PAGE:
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Van Garderen bounces back with stage 4 win in Catalunya

American Tejay van Garderen takes first win of the season a day after a harrowing crash in the Volta a Catalunya

Tejay van Garderen came correct on Thursday, winning stage 4 of Volta a Catalunya after losing significant time in a crash the day before.

BMC’s Van Garderen attacked on the final climb, a category one ascent to the La Molina ski area, and was able to hold off Richie Porte (Sky), and Alberto Contador (Tinkoff-Saxo) who gave chase on the final ramp.

“I have very good memories of this race from last year,” said van Garderen, who won Volta a Catalunya’s stage 4 in 2014. “I have an up and down relationship with this race. It was an unfortunate event yesterday with the crash. Luckily I came away with minimal damage. I changed the tactic from the overall to put everything into winning the stage.

“We stayed positive, so I think we’ll try to go for more breakaways, maybe try to win a stage with someone else.”

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The early break again included Cannondale-Garmin’s Tom Danielson, along with Riccardo Zoidl (Trek Factory Racing), Jérome Coppel (IAM Cycling), Loic Chetout (Cofidis), and Jose Herrada (Movistar).

Danielson and Zoidl emerged from the lead group after the day’s progressively harder climbs — first the Alt de Bracons, then the Alt de Coubet, leading into the day’s HC climb, Alt de la Creueta. The 188.4km day finished on the category one La Molina.

Early in the day, Chris Froome was dropped from the main chase group, so Team Sky put all of its chips in for Porte, who was sitting eighth overall and poised to climb the GC with race leader Pierre Rolland (Europcar) dropped on the early climbs.

The lead duo’s advantage was 1:23 with 32 kilometers left. As they approached the final climb, with 15km to go, the gap was down to 40 seconds. Team Sky mercilessly drove the chase behind.

Danielson and Zoidl held on until the final five kilometers. Then, Sky’s Vasil Kiriyenka attacked from the field and caught the leaders.

Kiriyenka crept off the front at the base of the climb, but before long, Dan Martin (Cannondale-Garmin) attacked from the field to attempt a bridge. Then, van Garderen followed with an attack of his own, riding past Martin.

Behind, van Garderen’s teammate Darwin Atapuma rode clear of the group with Warren Barguil (Giant-Alpecin).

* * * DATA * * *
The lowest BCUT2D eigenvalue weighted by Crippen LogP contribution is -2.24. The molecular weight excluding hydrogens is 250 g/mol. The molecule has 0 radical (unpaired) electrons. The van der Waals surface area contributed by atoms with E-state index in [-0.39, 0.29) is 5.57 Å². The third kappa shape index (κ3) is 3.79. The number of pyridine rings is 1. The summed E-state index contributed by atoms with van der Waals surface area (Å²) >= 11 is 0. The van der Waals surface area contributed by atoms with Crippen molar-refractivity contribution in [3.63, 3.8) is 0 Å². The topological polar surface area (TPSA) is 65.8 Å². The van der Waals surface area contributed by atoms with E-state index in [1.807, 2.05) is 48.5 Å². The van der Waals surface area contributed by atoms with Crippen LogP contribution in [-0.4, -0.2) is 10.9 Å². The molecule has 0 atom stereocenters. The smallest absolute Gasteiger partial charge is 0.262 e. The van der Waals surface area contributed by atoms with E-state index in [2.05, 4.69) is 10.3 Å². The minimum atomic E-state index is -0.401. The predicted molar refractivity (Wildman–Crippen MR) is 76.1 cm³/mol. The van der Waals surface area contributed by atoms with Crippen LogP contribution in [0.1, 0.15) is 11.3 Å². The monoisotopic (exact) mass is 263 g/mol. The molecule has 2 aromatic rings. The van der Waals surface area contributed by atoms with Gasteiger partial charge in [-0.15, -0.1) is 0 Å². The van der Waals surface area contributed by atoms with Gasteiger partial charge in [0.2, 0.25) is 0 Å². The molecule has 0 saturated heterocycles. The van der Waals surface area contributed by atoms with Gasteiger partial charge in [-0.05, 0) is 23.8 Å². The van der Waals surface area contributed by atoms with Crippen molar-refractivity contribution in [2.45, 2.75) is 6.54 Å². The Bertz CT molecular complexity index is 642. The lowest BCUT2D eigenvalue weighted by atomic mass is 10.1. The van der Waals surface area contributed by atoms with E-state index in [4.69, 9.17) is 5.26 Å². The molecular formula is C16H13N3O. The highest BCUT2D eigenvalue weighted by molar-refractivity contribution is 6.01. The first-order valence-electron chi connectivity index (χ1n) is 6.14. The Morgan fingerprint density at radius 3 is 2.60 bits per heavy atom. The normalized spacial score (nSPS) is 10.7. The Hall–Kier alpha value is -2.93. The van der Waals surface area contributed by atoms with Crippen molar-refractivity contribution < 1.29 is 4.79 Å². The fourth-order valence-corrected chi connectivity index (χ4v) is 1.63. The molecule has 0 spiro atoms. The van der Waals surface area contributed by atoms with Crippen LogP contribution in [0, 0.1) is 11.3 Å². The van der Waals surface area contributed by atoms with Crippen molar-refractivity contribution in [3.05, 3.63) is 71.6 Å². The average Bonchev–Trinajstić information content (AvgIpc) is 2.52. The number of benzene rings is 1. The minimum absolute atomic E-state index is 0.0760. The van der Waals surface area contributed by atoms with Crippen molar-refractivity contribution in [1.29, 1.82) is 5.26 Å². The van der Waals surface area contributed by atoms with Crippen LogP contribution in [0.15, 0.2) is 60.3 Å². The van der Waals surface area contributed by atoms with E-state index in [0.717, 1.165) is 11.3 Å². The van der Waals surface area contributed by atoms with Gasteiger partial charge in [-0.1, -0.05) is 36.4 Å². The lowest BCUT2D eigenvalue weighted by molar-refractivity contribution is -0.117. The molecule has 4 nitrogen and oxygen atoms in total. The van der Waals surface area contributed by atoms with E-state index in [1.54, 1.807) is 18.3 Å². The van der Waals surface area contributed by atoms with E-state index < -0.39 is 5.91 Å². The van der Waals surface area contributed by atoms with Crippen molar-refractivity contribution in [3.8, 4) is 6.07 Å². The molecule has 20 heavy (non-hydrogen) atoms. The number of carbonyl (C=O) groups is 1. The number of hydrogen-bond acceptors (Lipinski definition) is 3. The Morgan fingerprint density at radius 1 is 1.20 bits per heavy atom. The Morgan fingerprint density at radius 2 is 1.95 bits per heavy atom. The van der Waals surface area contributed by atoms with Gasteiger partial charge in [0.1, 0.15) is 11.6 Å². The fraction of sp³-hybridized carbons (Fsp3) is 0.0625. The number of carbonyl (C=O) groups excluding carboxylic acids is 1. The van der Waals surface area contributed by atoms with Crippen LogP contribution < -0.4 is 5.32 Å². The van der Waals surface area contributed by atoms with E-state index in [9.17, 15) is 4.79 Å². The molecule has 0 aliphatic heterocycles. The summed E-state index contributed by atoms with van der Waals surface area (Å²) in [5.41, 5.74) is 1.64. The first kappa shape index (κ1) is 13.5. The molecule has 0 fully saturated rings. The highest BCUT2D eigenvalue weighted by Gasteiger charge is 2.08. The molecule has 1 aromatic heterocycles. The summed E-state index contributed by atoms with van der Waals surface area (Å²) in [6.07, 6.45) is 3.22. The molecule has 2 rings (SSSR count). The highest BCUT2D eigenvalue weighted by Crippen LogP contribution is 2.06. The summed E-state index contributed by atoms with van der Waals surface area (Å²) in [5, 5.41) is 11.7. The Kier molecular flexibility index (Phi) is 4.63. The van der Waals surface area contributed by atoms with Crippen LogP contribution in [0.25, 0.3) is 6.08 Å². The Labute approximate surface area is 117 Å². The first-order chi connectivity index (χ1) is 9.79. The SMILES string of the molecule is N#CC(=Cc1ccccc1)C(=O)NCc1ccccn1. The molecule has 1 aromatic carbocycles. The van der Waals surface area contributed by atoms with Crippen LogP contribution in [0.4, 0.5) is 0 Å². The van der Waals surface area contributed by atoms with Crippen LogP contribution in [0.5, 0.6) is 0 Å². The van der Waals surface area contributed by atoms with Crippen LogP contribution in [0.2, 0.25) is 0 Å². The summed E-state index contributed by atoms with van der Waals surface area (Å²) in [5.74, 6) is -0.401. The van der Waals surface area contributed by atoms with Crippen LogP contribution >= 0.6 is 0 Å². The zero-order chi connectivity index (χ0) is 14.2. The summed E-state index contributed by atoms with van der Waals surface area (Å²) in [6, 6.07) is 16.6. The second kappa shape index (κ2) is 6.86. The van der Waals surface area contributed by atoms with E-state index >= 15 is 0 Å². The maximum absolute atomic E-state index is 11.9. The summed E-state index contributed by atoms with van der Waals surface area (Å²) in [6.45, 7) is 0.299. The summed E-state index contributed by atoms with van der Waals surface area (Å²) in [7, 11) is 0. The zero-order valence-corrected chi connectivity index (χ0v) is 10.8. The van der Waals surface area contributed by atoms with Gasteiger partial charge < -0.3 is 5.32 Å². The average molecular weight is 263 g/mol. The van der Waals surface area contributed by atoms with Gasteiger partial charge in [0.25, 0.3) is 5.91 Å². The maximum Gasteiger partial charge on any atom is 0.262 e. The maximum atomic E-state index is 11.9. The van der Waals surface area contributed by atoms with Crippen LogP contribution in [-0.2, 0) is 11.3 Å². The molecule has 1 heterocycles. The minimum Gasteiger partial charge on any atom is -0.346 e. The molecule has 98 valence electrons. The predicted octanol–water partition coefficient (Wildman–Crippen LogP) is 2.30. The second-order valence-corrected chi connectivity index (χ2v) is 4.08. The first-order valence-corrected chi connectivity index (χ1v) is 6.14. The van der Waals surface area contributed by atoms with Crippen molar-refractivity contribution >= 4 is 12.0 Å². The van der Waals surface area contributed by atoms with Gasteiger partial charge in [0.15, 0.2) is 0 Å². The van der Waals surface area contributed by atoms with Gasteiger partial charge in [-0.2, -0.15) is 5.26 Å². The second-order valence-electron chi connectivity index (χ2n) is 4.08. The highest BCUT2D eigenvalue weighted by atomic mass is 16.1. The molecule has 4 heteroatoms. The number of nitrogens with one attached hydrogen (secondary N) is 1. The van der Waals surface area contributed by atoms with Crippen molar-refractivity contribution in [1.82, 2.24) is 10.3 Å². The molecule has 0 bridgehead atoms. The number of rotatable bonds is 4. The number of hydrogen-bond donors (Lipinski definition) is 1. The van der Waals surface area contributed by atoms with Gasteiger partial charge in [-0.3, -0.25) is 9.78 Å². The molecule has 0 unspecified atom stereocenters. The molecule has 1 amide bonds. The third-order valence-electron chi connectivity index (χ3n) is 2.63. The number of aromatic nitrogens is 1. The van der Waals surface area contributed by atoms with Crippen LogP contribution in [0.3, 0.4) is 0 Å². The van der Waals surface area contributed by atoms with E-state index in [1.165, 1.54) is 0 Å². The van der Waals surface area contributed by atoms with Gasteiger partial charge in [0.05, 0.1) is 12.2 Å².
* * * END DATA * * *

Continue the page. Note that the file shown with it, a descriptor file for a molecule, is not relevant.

With three kilometers left, van Garderen had caught Kiriyenka.

After waiting in the wings, Contador delivered a fierce acceleration, catching the chasers. Atapuma hopped on the Spaniard’s wheel.

With two kilometers left, Kiriyenka cracked, and van Garderen was off the front alone.

In that time, Porte had responded and rode clear of the group to join teammate Kiriyena and Atapuma, just behind Contador, who was nine seconds behind the American leader.

Porte surged in the final kilometer and Contador went to follow, but it was too late for the stage, as van Garderen rode away with the win. Porte rolled in three seconds behind, and Contador reached the line eight seconds back. Martin was fourth and Kelderman fifth.

“Sometimes it’s really hard not to look behind you, but I tried my hardest just to look at the road in front of me and stay focused, and when I saw 400 meters to go, I just thought: I can’t let anyone deny me of this,” van Garderen said.

“I wanted to play a little from the back, maybe that cost me a little at the end,” said Contador. “But I’m happy. The legs are increasingly better, although it was a little tough.

“What’s important now is to recover and move on.”

Rolland was unable to keep the overall lead after stage 4. Instead, his stage 1 breakaway companion Bart De Clercq (Lotto-Soudal) moved into the GC lead, 21 seconds ahead of Porte. Domenico Pozzovivo (Ag2r La Mondiale), Wednesday’s winner, is 26 seconds behind in third. Martin and Contador round out the top five in that order, 27 and 28 seconds behind, respectively.

“Before the start of this race, I had never thought I would wear the leader’s jersey after the fourth stage,” said De Clercq. “In the first stage, the peloton gave the break I was in a big advantage, but now I will do all I can to grab this opportunity with both hands. I’m not used to lead the overall classification, but I’ll have to be really attentive the next days, follow my opponents and defend the jersey with all I got. The condition is good, I don’t have to be afraid of that.”

The race continues Friday with a 195-kilometer stage from Alp to Valls, a route that includes a category two climb in the final 15 kilometers.

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